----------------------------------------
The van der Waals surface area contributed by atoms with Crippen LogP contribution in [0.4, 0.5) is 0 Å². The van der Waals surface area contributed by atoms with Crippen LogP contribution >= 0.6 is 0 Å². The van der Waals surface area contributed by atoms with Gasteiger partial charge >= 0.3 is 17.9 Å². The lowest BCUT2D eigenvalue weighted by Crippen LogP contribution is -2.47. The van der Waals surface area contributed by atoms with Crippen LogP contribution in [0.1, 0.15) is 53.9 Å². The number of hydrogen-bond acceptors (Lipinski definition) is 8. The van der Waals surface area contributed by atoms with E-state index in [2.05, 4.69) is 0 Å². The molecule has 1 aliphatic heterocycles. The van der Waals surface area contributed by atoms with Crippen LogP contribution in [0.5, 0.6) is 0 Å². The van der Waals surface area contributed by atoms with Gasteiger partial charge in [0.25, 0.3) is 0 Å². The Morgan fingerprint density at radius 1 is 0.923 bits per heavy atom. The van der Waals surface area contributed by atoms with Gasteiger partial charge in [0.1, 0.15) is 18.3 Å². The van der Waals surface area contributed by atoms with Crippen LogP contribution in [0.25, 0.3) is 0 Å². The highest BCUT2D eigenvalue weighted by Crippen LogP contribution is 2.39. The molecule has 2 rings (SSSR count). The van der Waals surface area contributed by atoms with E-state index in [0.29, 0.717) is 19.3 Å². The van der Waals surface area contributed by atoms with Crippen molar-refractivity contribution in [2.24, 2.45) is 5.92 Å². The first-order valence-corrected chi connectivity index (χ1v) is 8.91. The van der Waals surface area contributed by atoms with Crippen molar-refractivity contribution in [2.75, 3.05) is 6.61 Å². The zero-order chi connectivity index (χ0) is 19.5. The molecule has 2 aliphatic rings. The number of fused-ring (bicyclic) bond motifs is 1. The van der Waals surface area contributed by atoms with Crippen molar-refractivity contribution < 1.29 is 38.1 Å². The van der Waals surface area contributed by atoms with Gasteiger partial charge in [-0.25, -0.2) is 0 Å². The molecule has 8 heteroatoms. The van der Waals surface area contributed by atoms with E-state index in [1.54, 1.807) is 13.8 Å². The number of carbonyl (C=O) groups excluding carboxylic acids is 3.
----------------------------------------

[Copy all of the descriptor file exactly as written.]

The van der Waals surface area contributed by atoms with Crippen LogP contribution in [0.4, 0.5) is 0 Å². The van der Waals surface area contributed by atoms with Crippen LogP contribution >= 0.6 is 0 Å². The van der Waals surface area contributed by atoms with Gasteiger partial charge >= 0.3 is 17.9 Å². The lowest BCUT2D eigenvalue weighted by Crippen LogP contribution is -2.47. The van der Waals surface area contributed by atoms with Crippen LogP contribution in [0.1, 0.15) is 53.9 Å². The number of hydrogen-bond acceptors (Lipinski definition) is 8. The van der Waals surface area contributed by atoms with E-state index in [2.05, 4.69) is 0 Å². The molecule has 1 aliphatic heterocycles. The van der Waals surface area contributed by atoms with Crippen LogP contribution in [0.5, 0.6) is 0 Å². The van der Waals surface area contributed by atoms with Gasteiger partial charge in [0.25, 0.3) is 0 Å². The Morgan fingerprint density at radius 1 is 0.923 bits per heavy atom. The van der Waals surface area contributed by atoms with Gasteiger partial charge in [0.1, 0.15) is 18.3 Å². The van der Waals surface area contributed by atoms with Crippen LogP contribution in [0.25, 0.3) is 0 Å². The highest BCUT2D eigenvalue weighted by Crippen LogP contribution is 2.39. The molecule has 2 rings (SSSR count). The van der Waals surface area contributed by atoms with E-state index in [0.29, 0.717) is 19.3 Å². The van der Waals surface area contributed by atoms with Crippen molar-refractivity contribution in [2.24, 2.45) is 5.92 Å². The first-order valence-corrected chi connectivity index (χ1v) is 8.91. The van der Waals surface area contributed by atoms with Crippen molar-refractivity contribution in [2.75, 3.05) is 6.61 Å². The zero-order chi connectivity index (χ0) is 19.5. The molecule has 2 aliphatic rings. The number of fused-ring (bicyclic) bond motifs is 1. The van der Waals surface area contributed by atoms with Crippen molar-refractivity contribution < 1.29 is 38.1 Å². The van der Waals surface area contributed by atoms with Gasteiger partial charge in [-0.25, -0.2) is 0 Å². The molecule has 8 heteroatoms. The van der Waals surface area contributed by atoms with E-state index in [1.54, 1.807) is 13.8 Å². The number of carbonyl (C=O) groups excluding carboxylic acids is 3.